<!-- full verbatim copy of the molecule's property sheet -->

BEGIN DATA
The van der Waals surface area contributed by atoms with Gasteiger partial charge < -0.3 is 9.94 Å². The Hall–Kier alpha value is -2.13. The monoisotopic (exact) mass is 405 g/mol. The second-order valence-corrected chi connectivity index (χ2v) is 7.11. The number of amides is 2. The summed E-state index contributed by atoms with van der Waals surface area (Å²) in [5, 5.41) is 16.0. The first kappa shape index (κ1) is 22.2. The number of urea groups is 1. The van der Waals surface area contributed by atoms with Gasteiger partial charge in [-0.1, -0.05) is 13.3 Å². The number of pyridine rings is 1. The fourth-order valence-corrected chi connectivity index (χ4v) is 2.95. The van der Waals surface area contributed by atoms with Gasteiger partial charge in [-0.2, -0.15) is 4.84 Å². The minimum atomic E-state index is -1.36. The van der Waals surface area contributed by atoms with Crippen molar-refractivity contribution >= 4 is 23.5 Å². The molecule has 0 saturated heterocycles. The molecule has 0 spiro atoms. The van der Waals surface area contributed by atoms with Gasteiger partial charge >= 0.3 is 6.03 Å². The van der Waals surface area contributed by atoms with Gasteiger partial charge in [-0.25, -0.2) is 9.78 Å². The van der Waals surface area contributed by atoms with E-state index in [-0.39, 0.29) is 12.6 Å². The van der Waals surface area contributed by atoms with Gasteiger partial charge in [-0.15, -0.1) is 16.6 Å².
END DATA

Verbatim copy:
The van der Waals surface area contributed by atoms with Gasteiger partial charge < -0.3 is 9.94 Å². The Hall–Kier alpha value is -2.13. The monoisotopic (exact) mass is 405 g/mol. The second-order valence-corrected chi connectivity index (χ2v) is 7.11. The number of amides is 2. The summed E-state index contributed by atoms with van der Waals surface area (Å²) in [5, 5.41) is 16.0. The first kappa shape index (κ1) is 22.2. The number of urea groups is 1. The van der Waals surface area contributed by atoms with Gasteiger partial charge in [-0.1, -0.05) is 13.3 Å². The number of pyridine rings is 1. The fourth-order valence-corrected chi connectivity index (χ4v) is 2.95. The van der Waals surface area contributed by atoms with Gasteiger partial charge in [-0.2, -0.15) is 4.84 Å². The minimum atomic E-state index is -1.36. The van der Waals surface area contributed by atoms with Crippen molar-refractivity contribution >= 4 is 23.5 Å². The molecule has 0 saturated heterocycles. The molecule has 0 spiro atoms. The van der Waals surface area contributed by atoms with Gasteiger partial charge >= 0.3 is 6.03 Å². The van der Waals surface area contributed by atoms with Gasteiger partial charge in [-0.25, -0.2) is 9.78 Å². The van der Waals surface area contributed by atoms with E-state index in [-0.39, 0.29) is 12.6 Å². The van der Waals surface area contributed by atoms with Gasteiger partial charge in [-0.15, -0.1) is 16.6 Å².